cr> TAP-INFO letter: Public Review of Telecom Bill


Richard Moore

Date: Mon, 29 Jan 1996
From: James Love <•••@••.•••>
To: Multiple recipients of list <•••@••.•••>
Subject: Put Telecom Bill on Net Before Vote

TAP-INFO - An Internet newsletter available from •••@••.•••
January 29, 1996

-    The following sign-on letter asks the congressional
     leadership to give the public at least 10 days to review the
     final version of the Telecom bill before there is a vote in
     either the House or the Senate.

-    There are reports that Senator Dole is pushing for a
     Thursday, February 1, 1996 vote on the bill, even though the
     Congress has yet to release a copy of the bill or the
     conference committee report.  Few members of Congress know
     what the bill does, and their constituents don't either,
     because they don't have a copy of the bill yet.

-    To sign the letter, send your Name, Affiliation, City and
     State and Zip, to James Love (•••@••.•••, fax 202/234-5176,
     voice 202/387-8030)

City, St, Zip:

the letter follows:

Bob Dole, Senate Majority Leader
Thomas Daschle, Senate Minority Leader
Representative Newt Gingrich, Speaker of the House
Representative Dick Gephardt, House Minority Leader

Dear Sirs:

          We are writing to ask that no vote on the
Telecommunications bill (S. 652, HR 1555) take place until the
public is given at least 10 days to review a final version of the
bill and the conference report.  At present, the Congress has not
published any copy of the conference bill or the conference

     Drafts of both the conference report and the legislation
have circulated among lobbyists.  Indeed, the best known source
of information about the bills currently are the drafts which are
available from the large Regional Bell Operating Companies
(RBOCs), which have their own Internet Web site ( to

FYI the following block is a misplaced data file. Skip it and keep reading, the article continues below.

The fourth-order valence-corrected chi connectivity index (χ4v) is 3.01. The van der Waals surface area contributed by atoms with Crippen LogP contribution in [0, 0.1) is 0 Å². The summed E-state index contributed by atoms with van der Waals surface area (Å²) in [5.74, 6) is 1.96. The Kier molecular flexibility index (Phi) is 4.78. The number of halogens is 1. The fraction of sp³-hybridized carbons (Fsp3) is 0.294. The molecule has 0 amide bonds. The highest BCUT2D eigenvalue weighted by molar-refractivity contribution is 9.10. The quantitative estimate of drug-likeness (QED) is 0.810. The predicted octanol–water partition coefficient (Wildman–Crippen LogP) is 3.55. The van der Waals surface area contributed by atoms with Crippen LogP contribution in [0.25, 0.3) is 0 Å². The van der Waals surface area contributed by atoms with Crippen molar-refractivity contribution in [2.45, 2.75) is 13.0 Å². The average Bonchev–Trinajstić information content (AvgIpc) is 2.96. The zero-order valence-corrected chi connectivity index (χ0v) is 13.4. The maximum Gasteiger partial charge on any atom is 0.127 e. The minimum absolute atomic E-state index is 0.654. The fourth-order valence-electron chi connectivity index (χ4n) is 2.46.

assist their own lobbying efforts.  Judging from the materials
which are available from the telephone companies, the draft
conference report on the legislation is incomplete and contains
some errors.  For example, in the section describing cross-ownership
rules for broadcast stations, the conference report
omits the fact that the legislation would specify the number of
radio stations that one entity could own a particular markets (up
to 50 percent of the stations in some cases).  Small businesses
which are concerned about the entry barriers for new high
technology information services say that the draft conference
report incorrectly asserts that changes in the interconnection
sections of the legislation were previously approved by the House
of Representatives. We have heard that the conference bill has
been modified several times, but only the best connected
lobbyists have copies of the new drafts.  Moreover, we are unsure
when or if the draft conference report will be corrected.

     We are simply asking that Congress take the time to publish
the final conference report and bill, and make these documents
available to general public for a decent amount of time (at least
10 days) before the bills are voted upon.

     The public does have a right to better access to
Congressional documents before votes are taken.  In a November
11, 1994 speech to the Washington Research Group Symposium, which
was reprinted in his book, "Contract With America," Speaker
Gingrich promised that

     "we will change the rules of the House to require that
     all documents and all conference reports and all
     committee reports be filed electronically as well as in
     writing and that they cannot be filed until they are
     available to any citizen who wants to pull them up.
     Thus, information will be available to any citizen in
     the country at the same moment it is available to the
     highest paid Washington lobbyist."

     While this promise only concerns the House of
Representatives, it should be implemented for the Senate as well.
Certainly in this case there is nothing to be gained from a hasty
vote on the measure, except to reinforce the public perception
that the general public has little to say about these matters.
We should not have to turn to the telephone companies to find out
what our Congress is doing.

     Because of the enormous impact of the legislation on
consumers and small businesses, we urge you to make the
conference report and bill available to the public, at least 10
days before a vote is take on the measure by either chamber.


... send sign-on info to James Love, Consumer Protect on Technology

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 Posted by Richard K. Moore (•••@••.•••) Wexford, Ireland
 Materials may be reposted in their entirety for non-commercial use.